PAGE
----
On Tuesday, attorneys for Indiana and Wisconsin did their best to justify antigay marriage bans in each state, but encountered stiff resistance from a three-judge panel at the Seventh Circuit Court of Appeals in Chicago.
Judge Richard Posner (a Reagan appointee) was joined by Judges David Hamilton (an Obama appointee) and Anne Claire Williams (a Clinton appointee) in firing tough, often combative questions at state lawyers. Full audio of both hearings is available here — but read on for the the highlights that already have equality advocates nationwide talking.
Indiana Solicitor General Thomas Fisher bore the brunt of the judicial skepticism. In the exchange below, Judge Posner challenged Fisher to justify the state's marriage ban. Fisher avoided the question and claimed, to Posner's increasing exasperation, that the ban decreases the likelihood of unintended pregnancies. The judge's comments appear in bold, while responses from attorneys are presented in plain text:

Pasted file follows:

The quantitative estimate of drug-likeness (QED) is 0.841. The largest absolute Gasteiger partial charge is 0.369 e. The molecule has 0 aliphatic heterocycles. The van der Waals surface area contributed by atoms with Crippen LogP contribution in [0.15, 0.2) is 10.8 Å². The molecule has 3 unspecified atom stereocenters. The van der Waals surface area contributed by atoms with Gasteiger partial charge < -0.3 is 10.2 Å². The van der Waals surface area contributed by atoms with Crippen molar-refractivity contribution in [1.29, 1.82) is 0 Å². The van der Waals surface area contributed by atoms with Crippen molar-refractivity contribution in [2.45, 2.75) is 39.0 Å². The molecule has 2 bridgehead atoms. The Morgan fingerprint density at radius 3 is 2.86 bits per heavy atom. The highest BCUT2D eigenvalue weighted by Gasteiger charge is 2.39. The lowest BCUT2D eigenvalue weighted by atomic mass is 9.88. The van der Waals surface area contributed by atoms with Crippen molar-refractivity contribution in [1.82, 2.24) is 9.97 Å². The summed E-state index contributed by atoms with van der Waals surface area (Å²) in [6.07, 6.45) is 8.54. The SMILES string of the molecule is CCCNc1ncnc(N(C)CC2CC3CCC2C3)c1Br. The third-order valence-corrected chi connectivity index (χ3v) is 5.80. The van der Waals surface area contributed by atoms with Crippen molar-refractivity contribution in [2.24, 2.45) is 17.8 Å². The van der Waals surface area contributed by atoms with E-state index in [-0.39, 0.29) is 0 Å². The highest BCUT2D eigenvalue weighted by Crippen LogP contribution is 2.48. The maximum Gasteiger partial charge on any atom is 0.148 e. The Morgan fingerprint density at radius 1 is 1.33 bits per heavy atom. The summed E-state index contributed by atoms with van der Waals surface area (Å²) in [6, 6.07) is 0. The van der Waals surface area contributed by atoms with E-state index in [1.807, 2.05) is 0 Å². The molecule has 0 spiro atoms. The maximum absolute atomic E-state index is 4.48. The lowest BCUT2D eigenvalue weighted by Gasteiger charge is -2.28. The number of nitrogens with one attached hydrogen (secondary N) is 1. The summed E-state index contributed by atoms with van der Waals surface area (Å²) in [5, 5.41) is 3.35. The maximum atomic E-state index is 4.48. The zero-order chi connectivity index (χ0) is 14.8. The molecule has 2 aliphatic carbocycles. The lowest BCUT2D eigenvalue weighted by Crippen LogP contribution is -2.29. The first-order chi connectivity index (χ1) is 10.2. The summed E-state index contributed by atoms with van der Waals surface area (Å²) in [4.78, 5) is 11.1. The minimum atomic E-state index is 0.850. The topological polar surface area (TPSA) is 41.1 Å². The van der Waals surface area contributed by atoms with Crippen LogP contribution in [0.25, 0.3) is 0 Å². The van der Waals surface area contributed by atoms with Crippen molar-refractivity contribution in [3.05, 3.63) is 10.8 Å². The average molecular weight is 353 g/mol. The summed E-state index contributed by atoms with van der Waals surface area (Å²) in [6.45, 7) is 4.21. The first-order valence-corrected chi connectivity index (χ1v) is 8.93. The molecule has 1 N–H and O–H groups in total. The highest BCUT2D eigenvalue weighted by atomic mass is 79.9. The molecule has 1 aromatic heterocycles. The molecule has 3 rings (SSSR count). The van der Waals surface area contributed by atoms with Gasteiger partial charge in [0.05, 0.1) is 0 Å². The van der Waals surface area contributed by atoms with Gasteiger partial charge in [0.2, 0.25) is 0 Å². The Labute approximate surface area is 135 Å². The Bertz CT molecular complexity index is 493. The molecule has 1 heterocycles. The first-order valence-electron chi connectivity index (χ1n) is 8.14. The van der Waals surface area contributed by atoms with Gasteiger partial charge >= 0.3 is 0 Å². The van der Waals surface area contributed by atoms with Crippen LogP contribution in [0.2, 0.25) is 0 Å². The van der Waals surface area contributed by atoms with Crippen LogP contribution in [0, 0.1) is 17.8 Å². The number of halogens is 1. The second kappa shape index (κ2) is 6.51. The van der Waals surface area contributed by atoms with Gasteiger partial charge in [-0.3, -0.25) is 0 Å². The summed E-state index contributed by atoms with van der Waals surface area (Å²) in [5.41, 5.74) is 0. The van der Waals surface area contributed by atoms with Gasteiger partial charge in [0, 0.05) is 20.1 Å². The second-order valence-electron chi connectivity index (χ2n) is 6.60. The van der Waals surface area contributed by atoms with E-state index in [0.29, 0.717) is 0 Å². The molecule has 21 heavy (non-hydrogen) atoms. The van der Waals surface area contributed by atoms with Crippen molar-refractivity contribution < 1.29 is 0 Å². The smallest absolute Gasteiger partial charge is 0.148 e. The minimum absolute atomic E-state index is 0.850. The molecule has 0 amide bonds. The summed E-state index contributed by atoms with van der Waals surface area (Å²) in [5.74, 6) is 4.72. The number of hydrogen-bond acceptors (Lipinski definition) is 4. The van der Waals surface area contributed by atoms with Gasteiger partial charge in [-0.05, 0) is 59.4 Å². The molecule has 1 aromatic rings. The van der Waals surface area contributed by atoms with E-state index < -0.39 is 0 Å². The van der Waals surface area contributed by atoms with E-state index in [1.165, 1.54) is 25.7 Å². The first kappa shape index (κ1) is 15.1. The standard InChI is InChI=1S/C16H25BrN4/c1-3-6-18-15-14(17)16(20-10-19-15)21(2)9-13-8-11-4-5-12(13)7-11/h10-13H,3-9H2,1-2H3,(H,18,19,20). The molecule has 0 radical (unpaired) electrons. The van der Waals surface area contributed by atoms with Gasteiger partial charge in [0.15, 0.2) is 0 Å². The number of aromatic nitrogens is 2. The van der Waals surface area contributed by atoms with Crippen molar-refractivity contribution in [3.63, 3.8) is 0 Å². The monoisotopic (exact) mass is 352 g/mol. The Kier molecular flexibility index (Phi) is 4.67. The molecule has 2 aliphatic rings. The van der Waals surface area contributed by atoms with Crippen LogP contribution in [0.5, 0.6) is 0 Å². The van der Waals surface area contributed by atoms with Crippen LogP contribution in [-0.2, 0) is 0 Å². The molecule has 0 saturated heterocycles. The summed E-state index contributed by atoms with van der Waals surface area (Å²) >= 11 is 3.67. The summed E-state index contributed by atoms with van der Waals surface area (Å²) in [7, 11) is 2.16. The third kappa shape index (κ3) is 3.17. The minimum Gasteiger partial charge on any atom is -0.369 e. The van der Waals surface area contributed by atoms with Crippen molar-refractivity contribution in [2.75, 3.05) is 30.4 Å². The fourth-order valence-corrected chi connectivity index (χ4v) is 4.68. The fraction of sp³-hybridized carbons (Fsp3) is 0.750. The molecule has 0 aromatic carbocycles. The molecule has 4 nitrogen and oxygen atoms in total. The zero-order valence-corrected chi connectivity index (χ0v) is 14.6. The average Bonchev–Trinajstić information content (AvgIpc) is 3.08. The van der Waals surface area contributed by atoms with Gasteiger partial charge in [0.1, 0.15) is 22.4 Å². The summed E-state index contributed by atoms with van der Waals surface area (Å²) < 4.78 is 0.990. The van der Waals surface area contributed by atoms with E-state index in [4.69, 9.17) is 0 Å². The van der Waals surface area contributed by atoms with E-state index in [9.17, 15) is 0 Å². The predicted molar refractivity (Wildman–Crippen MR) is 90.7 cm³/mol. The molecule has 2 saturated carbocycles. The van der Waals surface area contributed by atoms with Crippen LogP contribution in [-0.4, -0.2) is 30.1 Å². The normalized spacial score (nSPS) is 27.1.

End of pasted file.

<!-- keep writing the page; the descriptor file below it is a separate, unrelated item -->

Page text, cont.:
Fisher: The issue here is to deal with what may be a fleeting moment of passion that leads to a child that nobody contemplated…
Judge Posner: Do you criminalize fornication?
No, no longer.
Would you like to?
No, it's not at issue here.
It sounds like a way of dealing with this unintended child problem.
It's one thing to criminalize—
You don't seem to like adoption as a way of dealing with it.
That is not true. …
So why do you prefer heterosexual adoption to homosexual adoption?
Of course you do. You give all kinds of benefits to the heterosexual adoptive parents. ...
The benefits that you're talking about are not triggered based on sexual orientation, they're based on marital status.